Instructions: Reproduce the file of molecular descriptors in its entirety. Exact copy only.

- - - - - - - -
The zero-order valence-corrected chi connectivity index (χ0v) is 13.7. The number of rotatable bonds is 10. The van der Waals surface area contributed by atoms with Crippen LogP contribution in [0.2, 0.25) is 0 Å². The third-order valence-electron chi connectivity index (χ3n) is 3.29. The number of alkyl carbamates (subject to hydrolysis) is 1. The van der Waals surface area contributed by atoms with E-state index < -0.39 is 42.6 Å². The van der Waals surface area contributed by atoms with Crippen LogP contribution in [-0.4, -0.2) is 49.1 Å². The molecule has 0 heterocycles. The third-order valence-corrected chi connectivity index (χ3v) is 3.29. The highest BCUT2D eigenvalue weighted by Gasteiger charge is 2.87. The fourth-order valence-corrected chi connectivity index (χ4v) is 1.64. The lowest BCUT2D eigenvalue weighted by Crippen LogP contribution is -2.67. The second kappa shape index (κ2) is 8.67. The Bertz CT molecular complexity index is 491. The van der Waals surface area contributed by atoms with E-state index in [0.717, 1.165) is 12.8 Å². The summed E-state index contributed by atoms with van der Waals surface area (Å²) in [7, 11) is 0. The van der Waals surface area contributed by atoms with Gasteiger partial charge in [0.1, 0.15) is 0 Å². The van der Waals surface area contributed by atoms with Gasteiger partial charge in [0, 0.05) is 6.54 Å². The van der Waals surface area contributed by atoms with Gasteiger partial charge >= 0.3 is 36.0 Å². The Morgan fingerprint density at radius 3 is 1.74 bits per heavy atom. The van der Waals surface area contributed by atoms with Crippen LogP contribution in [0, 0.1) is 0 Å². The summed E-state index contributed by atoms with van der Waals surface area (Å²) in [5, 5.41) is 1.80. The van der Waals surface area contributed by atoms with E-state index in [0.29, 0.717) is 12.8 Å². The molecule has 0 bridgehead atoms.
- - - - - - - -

The zero-order valence-corrected chi connectivity index (χ0v) is 13.7. The number of rotatable bonds is 10. The van der Waals surface area contributed by atoms with Crippen LogP contribution in [0.2, 0.25) is 0 Å². The third-order valence-electron chi connectivity index (χ3n) is 3.29. The number of alkyl carbamates (subject to hydrolysis) is 1. The van der Waals surface area contributed by atoms with E-state index < -0.39 is 42.6 Å². The van der Waals surface area contributed by atoms with Crippen LogP contribution in [-0.4, -0.2) is 49.1 Å². The molecule has 0 heterocycles. The third-order valence-corrected chi connectivity index (χ3v) is 3.29. The highest BCUT2D eigenvalue weighted by Gasteiger charge is 2.87. The fourth-order valence-corrected chi connectivity index (χ4v) is 1.64. The lowest BCUT2D eigenvalue weighted by Crippen LogP contribution is -2.67. The second kappa shape index (κ2) is 8.67. The Bertz CT molecular complexity index is 491. The van der Waals surface area contributed by atoms with E-state index in [0.717, 1.165) is 12.8 Å². The summed E-state index contributed by atoms with van der Waals surface area (Å²) in [7, 11) is 0. The van der Waals surface area contributed by atoms with Gasteiger partial charge in [0.1, 0.15) is 0 Å². The van der Waals surface area contributed by atoms with Gasteiger partial charge in [0, 0.05) is 6.54 Å². The van der Waals surface area contributed by atoms with Gasteiger partial charge >= 0.3 is 36.0 Å². The Morgan fingerprint density at radius 3 is 1.74 bits per heavy atom. The van der Waals surface area contributed by atoms with Crippen LogP contribution in [0, 0.1) is 0 Å². The summed E-state index contributed by atoms with van der Waals surface area (Å²) in [5, 5.41) is 1.80. The van der Waals surface area contributed by atoms with E-state index in [0.29, 0.717) is 12.8 Å². The molecule has 0 bridgehead atoms.